Elizabeth Mitchell Kuntz, 96 (Aunt Betty) was laid to rest. Though she appeared cold and still, I see and hear her moving from table to table, working the room, hugging, laughing, and promising to catch up while never loosening her grasp on daughter Kathy’s hand. Husband Joe watched with amusement and pride from his favorite chair as the heavens and saints welcomed her.
She enjoyed her last years as family matriarch having outlived all the others of Mitchell/Kuntz elders. The celestial festivities will continue for weeks because she had lots of friends. She liked people and social activities, cards, get-togethers, entertaining, church and women’s groups, and bowling, even into her late eighties. Oh my, Aunt Betty loved to gamble, a lot. I once saw her wrestle the last quarter from a eight year old playing Left, Right, Center. Honest, she took her gambling very seriously.
As a kid, playing at their house we were nearly always encouraged, NO- hustled outside, “Go on now, you kids play outside!” She wanted us out of her hair while she talked on the phone, immersed in baking or fixing dinner. Eating there was always a good, second only to my mom’s cooking. They, Betty and Hank, were a bit competitive about sewing and baking prowess. Betty was generous in hospitality. I can’t remember a time as an adult she didn’t extend “come for a visit.”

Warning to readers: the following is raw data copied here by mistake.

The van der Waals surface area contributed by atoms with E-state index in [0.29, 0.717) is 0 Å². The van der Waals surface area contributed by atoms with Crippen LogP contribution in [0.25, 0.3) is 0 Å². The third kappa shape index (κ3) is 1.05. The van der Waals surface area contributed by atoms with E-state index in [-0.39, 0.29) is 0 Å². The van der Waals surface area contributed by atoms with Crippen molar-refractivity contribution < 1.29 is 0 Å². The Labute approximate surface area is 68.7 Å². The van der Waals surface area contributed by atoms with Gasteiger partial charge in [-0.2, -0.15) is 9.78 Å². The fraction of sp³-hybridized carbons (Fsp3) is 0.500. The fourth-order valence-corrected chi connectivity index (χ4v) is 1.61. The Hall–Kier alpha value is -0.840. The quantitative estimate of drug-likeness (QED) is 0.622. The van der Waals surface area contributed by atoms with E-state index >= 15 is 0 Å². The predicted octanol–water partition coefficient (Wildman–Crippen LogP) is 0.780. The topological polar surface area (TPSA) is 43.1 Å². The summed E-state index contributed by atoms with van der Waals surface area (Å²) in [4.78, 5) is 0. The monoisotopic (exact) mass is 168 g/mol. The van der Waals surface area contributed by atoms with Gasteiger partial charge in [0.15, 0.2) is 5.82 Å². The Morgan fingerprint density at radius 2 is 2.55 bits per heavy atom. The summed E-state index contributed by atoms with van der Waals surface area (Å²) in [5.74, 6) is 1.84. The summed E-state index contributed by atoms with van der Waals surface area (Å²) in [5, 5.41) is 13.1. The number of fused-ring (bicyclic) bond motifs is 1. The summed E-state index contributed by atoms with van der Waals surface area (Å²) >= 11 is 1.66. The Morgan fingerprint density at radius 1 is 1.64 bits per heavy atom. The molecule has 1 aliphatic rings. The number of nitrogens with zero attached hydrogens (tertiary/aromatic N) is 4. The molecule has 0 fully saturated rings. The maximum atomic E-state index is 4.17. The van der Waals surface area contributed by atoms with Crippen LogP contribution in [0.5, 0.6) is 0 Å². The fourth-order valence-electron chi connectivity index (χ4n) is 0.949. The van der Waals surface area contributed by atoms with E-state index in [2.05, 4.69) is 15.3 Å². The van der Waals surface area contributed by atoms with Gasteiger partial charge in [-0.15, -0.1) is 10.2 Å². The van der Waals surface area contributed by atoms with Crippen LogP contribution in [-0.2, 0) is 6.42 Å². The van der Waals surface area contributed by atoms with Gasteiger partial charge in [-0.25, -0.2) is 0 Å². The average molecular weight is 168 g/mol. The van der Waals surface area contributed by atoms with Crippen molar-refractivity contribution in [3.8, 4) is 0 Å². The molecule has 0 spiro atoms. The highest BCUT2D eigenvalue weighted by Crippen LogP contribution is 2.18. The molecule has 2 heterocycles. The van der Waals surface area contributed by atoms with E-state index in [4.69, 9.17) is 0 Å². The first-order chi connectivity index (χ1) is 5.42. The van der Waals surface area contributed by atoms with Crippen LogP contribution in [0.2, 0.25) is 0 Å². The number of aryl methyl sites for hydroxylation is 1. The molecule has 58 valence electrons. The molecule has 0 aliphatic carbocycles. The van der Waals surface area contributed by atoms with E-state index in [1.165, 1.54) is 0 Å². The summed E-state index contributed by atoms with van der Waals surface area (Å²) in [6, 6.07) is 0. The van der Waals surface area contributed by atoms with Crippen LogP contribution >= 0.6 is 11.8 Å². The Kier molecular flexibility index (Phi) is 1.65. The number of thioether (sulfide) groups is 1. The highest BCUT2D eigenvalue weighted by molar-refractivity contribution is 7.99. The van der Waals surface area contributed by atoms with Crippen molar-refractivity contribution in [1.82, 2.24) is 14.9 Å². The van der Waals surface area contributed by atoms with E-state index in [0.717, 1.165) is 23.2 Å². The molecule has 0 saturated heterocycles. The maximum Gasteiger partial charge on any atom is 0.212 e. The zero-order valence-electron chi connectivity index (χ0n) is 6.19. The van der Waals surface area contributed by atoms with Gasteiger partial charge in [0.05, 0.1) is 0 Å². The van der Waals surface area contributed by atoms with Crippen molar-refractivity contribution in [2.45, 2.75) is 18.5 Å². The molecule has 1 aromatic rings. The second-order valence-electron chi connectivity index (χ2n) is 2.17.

One of the most appealing things about Aunt Betty was her willingness to love easily. She let people into her heart. Perhaps it was the losses of loved ones in early life and harshness in her upbringing. She craved acceptance and I think as a result was willing to extend the same. She welcomed in- laws and step children quickly as one of her brood almost immediately. Granted it may not have been felt by each of them as attachment but that is how it appeared looking in. So much so, I’ve heard her own children claim Betty cared more for their spouse than she did for them- in only half kidding tones.
Betty loved being on the go and involved. She wore out many a younger friend or family with her zest and enthusiasm, as long as it was almost noon or after. All those years on a farm did not make her a morning gal. She will be missed, but heaven will be livelier with Betty in attendance tonight and for all time.